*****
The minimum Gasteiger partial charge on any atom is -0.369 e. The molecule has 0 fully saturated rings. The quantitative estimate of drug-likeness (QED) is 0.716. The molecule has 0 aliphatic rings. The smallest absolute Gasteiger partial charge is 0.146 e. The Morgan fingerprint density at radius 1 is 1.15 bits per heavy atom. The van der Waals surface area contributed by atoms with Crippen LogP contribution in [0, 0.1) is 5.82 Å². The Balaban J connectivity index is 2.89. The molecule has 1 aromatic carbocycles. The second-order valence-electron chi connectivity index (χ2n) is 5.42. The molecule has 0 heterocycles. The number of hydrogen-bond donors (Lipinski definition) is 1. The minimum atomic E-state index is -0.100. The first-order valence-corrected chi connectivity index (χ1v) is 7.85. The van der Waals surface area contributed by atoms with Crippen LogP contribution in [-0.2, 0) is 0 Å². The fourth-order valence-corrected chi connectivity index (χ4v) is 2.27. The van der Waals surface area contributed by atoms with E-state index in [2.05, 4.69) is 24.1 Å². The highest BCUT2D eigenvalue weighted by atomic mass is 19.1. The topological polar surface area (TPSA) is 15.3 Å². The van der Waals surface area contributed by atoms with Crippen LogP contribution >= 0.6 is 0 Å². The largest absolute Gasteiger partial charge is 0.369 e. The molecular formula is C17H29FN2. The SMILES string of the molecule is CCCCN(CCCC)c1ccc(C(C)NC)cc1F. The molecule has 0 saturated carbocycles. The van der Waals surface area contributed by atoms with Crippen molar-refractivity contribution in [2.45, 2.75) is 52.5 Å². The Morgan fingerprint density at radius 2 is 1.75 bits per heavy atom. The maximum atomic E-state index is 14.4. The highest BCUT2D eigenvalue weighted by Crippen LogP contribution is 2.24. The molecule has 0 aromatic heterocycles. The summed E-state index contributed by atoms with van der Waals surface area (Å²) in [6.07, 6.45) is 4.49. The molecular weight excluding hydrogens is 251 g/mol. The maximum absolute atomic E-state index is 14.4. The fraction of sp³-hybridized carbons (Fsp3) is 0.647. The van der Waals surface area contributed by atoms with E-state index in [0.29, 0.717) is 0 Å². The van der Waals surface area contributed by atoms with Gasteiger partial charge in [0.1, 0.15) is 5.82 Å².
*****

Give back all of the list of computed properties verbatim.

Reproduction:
The minimum Gasteiger partial charge on any atom is -0.369 e. The molecule has 0 fully saturated rings. The quantitative estimate of drug-likeness (QED) is 0.716. The molecule has 0 aliphatic rings. The smallest absolute Gasteiger partial charge is 0.146 e. The Morgan fingerprint density at radius 1 is 1.15 bits per heavy atom. The van der Waals surface area contributed by atoms with Crippen LogP contribution in [0, 0.1) is 5.82 Å². The Balaban J connectivity index is 2.89. The molecule has 1 aromatic carbocycles. The second-order valence-electron chi connectivity index (χ2n) is 5.42. The molecule has 0 heterocycles. The number of hydrogen-bond donors (Lipinski definition) is 1. The minimum atomic E-state index is -0.100. The first-order valence-corrected chi connectivity index (χ1v) is 7.85. The van der Waals surface area contributed by atoms with Crippen LogP contribution in [-0.2, 0) is 0 Å². The fourth-order valence-corrected chi connectivity index (χ4v) is 2.27. The van der Waals surface area contributed by atoms with E-state index in [2.05, 4.69) is 24.1 Å². The highest BCUT2D eigenvalue weighted by atomic mass is 19.1. The topological polar surface area (TPSA) is 15.3 Å². The van der Waals surface area contributed by atoms with Crippen LogP contribution >= 0.6 is 0 Å². The largest absolute Gasteiger partial charge is 0.369 e. The molecular formula is C17H29FN2. The SMILES string of the molecule is CCCCN(CCCC)c1ccc(C(C)NC)cc1F. The molecule has 0 saturated carbocycles. The van der Waals surface area contributed by atoms with Crippen molar-refractivity contribution in [2.45, 2.75) is 52.5 Å². The Morgan fingerprint density at radius 2 is 1.75 bits per heavy atom. The maximum atomic E-state index is 14.4. The highest BCUT2D eigenvalue weighted by Crippen LogP contribution is 2.24. The molecule has 0 aromatic heterocycles. The summed E-state index contributed by atoms with van der Waals surface area (Å²) in [6.07, 6.45) is 4.49. The molecular weight excluding hydrogens is 251 g/mol. The maximum absolute atomic E-state index is 14.4. The fraction of sp³-hybridized carbons (Fsp3) is 0.647. The van der Waals surface area contributed by atoms with E-state index in [0.29, 0.717) is 0 Å². The van der Waals surface area contributed by atoms with Gasteiger partial charge in [0.1, 0.15) is 5.82 Å².